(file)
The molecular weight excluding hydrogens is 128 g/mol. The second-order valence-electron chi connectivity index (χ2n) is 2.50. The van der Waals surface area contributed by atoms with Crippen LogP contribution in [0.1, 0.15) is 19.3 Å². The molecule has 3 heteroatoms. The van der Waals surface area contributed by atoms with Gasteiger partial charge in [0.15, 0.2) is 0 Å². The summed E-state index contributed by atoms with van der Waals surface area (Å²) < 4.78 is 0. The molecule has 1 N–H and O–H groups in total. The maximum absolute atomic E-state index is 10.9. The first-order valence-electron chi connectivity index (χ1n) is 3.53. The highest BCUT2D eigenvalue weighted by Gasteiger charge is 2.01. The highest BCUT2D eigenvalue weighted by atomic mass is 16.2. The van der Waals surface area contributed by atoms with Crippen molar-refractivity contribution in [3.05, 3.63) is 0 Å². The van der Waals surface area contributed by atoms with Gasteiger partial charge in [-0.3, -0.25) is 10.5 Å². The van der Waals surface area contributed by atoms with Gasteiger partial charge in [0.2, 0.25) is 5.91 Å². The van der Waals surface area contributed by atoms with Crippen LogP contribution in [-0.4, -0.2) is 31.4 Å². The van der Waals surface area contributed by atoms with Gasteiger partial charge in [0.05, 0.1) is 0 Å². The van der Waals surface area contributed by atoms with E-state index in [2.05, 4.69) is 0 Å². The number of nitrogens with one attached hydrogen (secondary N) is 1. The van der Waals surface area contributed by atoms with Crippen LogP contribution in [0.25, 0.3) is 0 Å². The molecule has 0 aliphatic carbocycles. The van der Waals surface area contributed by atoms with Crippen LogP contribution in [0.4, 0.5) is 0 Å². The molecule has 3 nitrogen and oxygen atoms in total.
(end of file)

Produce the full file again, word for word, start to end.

The molecular weight excluding hydrogens is 128 g/mol. The second-order valence-electron chi connectivity index (χ2n) is 2.50. The van der Waals surface area contributed by atoms with Crippen LogP contribution in [0.1, 0.15) is 19.3 Å². The molecule has 3 heteroatoms. The van der Waals surface area contributed by atoms with Gasteiger partial charge in [0.15, 0.2) is 0 Å². The summed E-state index contributed by atoms with van der Waals surface area (Å²) < 4.78 is 0. The molecule has 1 N–H and O–H groups in total. The maximum absolute atomic E-state index is 10.9. The first-order valence-electron chi connectivity index (χ1n) is 3.53. The highest BCUT2D eigenvalue weighted by Gasteiger charge is 2.01. The highest BCUT2D eigenvalue weighted by atomic mass is 16.2. The van der Waals surface area contributed by atoms with Crippen molar-refractivity contribution in [3.05, 3.63) is 0 Å². The van der Waals surface area contributed by atoms with Gasteiger partial charge in [-0.3, -0.25) is 10.5 Å². The van der Waals surface area contributed by atoms with Gasteiger partial charge in [0.2, 0.25) is 5.91 Å². The van der Waals surface area contributed by atoms with Crippen LogP contribution in [-0.4, -0.2) is 31.4 Å². The van der Waals surface area contributed by atoms with Gasteiger partial charge in [0.05, 0.1) is 0 Å². The van der Waals surface area contributed by atoms with E-state index in [2.05, 4.69) is 0 Å². The number of nitrogens with one attached hydrogen (secondary N) is 1. The van der Waals surface area contributed by atoms with Crippen LogP contribution in [0.25, 0.3) is 0 Å². The molecule has 0 aliphatic carbocycles. The van der Waals surface area contributed by atoms with Crippen LogP contribution in [0.4, 0.5) is 0 Å². The molecule has 3 nitrogen and oxygen atoms in total.